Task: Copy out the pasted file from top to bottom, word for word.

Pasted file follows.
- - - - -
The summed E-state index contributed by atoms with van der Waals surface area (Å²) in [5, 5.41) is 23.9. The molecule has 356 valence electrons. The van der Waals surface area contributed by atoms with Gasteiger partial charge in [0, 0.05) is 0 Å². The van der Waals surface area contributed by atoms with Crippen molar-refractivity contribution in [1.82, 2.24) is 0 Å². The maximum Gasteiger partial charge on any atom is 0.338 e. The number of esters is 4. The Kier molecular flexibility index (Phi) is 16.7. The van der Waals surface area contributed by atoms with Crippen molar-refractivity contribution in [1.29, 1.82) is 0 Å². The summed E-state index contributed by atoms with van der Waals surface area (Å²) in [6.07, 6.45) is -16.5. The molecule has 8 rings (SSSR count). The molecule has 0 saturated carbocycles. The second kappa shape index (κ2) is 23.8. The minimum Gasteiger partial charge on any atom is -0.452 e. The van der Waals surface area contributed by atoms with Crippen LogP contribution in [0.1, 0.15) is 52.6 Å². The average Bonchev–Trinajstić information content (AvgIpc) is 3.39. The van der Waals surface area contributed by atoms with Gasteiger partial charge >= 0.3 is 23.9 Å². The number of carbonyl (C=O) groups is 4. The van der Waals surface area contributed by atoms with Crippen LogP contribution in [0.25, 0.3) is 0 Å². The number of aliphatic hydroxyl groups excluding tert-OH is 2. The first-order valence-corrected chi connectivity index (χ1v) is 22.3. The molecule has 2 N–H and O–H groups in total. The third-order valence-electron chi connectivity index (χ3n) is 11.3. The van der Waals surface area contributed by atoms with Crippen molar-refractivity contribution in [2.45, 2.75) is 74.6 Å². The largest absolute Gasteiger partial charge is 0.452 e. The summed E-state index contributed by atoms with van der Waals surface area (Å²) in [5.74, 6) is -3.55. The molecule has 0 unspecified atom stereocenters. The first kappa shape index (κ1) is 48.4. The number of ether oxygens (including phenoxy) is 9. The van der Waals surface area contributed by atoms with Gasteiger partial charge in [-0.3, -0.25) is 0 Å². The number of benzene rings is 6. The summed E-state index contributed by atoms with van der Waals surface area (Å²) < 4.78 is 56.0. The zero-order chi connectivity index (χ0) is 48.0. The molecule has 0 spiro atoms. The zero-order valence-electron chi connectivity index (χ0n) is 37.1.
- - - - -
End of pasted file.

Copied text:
The summed E-state index contributed by atoms with van der Waals surface area (Å²) in [5, 5.41) is 23.9. The molecule has 356 valence electrons. The van der Waals surface area contributed by atoms with Gasteiger partial charge in [0, 0.05) is 0 Å². The van der Waals surface area contributed by atoms with Crippen molar-refractivity contribution in [1.82, 2.24) is 0 Å². The maximum Gasteiger partial charge on any atom is 0.338 e. The number of esters is 4. The Kier molecular flexibility index (Phi) is 16.7. The van der Waals surface area contributed by atoms with Crippen molar-refractivity contribution in [1.29, 1.82) is 0 Å². The summed E-state index contributed by atoms with van der Waals surface area (Å²) in [6.07, 6.45) is -16.5. The molecule has 8 rings (SSSR count). The molecule has 0 saturated carbocycles. The second kappa shape index (κ2) is 23.8. The minimum Gasteiger partial charge on any atom is -0.452 e. The van der Waals surface area contributed by atoms with Crippen LogP contribution in [0.1, 0.15) is 52.6 Å². The average Bonchev–Trinajstić information content (AvgIpc) is 3.39. The van der Waals surface area contributed by atoms with Gasteiger partial charge >= 0.3 is 23.9 Å². The number of carbonyl (C=O) groups is 4. The van der Waals surface area contributed by atoms with Crippen LogP contribution in [0.25, 0.3) is 0 Å². The number of aliphatic hydroxyl groups excluding tert-OH is 2. The first-order valence-corrected chi connectivity index (χ1v) is 22.3. The molecule has 2 N–H and O–H groups in total. The third-order valence-electron chi connectivity index (χ3n) is 11.3. The van der Waals surface area contributed by atoms with Crippen molar-refractivity contribution in [2.45, 2.75) is 74.6 Å². The largest absolute Gasteiger partial charge is 0.452 e. The summed E-state index contributed by atoms with van der Waals surface area (Å²) in [5.74, 6) is -3.55. The molecule has 0 unspecified atom stereocenters. The first kappa shape index (κ1) is 48.4. The number of ether oxygens (including phenoxy) is 9. The van der Waals surface area contributed by atoms with Gasteiger partial charge in [-0.3, -0.25) is 0 Å². The number of benzene rings is 6. The summed E-state index contributed by atoms with van der Waals surface area (Å²) < 4.78 is 56.0. The zero-order chi connectivity index (χ0) is 48.0. The molecule has 0 spiro atoms. The zero-order valence-electron chi connectivity index (χ0n) is 37.1.